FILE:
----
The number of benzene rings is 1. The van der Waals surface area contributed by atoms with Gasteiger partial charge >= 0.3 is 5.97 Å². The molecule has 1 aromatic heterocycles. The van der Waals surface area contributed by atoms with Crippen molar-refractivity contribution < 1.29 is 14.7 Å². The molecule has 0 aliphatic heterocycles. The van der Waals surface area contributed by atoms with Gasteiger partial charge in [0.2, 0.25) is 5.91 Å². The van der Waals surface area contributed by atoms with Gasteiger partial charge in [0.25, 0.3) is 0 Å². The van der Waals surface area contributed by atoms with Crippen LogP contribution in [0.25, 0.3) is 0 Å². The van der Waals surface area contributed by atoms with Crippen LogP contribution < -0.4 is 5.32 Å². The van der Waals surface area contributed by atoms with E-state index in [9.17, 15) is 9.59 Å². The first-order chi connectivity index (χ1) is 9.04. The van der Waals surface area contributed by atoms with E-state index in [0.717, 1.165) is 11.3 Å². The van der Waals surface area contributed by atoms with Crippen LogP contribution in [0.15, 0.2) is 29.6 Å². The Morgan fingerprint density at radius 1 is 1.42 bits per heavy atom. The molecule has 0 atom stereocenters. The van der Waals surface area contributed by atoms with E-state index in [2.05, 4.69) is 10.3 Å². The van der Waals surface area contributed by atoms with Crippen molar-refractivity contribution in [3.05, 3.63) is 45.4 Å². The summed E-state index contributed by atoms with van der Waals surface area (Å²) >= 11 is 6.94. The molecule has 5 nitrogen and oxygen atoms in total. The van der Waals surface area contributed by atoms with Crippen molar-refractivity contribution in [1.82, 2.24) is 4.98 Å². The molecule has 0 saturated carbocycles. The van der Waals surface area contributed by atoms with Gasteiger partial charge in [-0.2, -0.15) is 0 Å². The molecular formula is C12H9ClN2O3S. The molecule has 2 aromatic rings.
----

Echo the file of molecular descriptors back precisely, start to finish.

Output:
The number of benzene rings is 1. The van der Waals surface area contributed by atoms with Gasteiger partial charge >= 0.3 is 5.97 Å². The molecule has 1 aromatic heterocycles. The van der Waals surface area contributed by atoms with Crippen molar-refractivity contribution < 1.29 is 14.7 Å². The molecule has 0 aliphatic heterocycles. The van der Waals surface area contributed by atoms with Gasteiger partial charge in [0.2, 0.25) is 5.91 Å². The van der Waals surface area contributed by atoms with Gasteiger partial charge in [0.25, 0.3) is 0 Å². The van der Waals surface area contributed by atoms with Crippen LogP contribution in [0.25, 0.3) is 0 Å². The van der Waals surface area contributed by atoms with Crippen LogP contribution < -0.4 is 5.32 Å². The van der Waals surface area contributed by atoms with E-state index in [9.17, 15) is 9.59 Å². The first-order chi connectivity index (χ1) is 9.04. The van der Waals surface area contributed by atoms with E-state index in [0.717, 1.165) is 11.3 Å². The van der Waals surface area contributed by atoms with Crippen LogP contribution in [0.15, 0.2) is 29.6 Å². The Morgan fingerprint density at radius 1 is 1.42 bits per heavy atom. The molecule has 0 atom stereocenters. The van der Waals surface area contributed by atoms with E-state index in [2.05, 4.69) is 10.3 Å². The van der Waals surface area contributed by atoms with Crippen molar-refractivity contribution in [3.05, 3.63) is 45.4 Å². The summed E-state index contributed by atoms with van der Waals surface area (Å²) >= 11 is 6.94. The molecule has 5 nitrogen and oxygen atoms in total. The van der Waals surface area contributed by atoms with Crippen molar-refractivity contribution in [1.82, 2.24) is 4.98 Å². The molecule has 0 saturated carbocycles. The van der Waals surface area contributed by atoms with Gasteiger partial charge in [-0.2, -0.15) is 0 Å². The molecular formula is C12H9ClN2O3S. The molecule has 2 aromatic rings.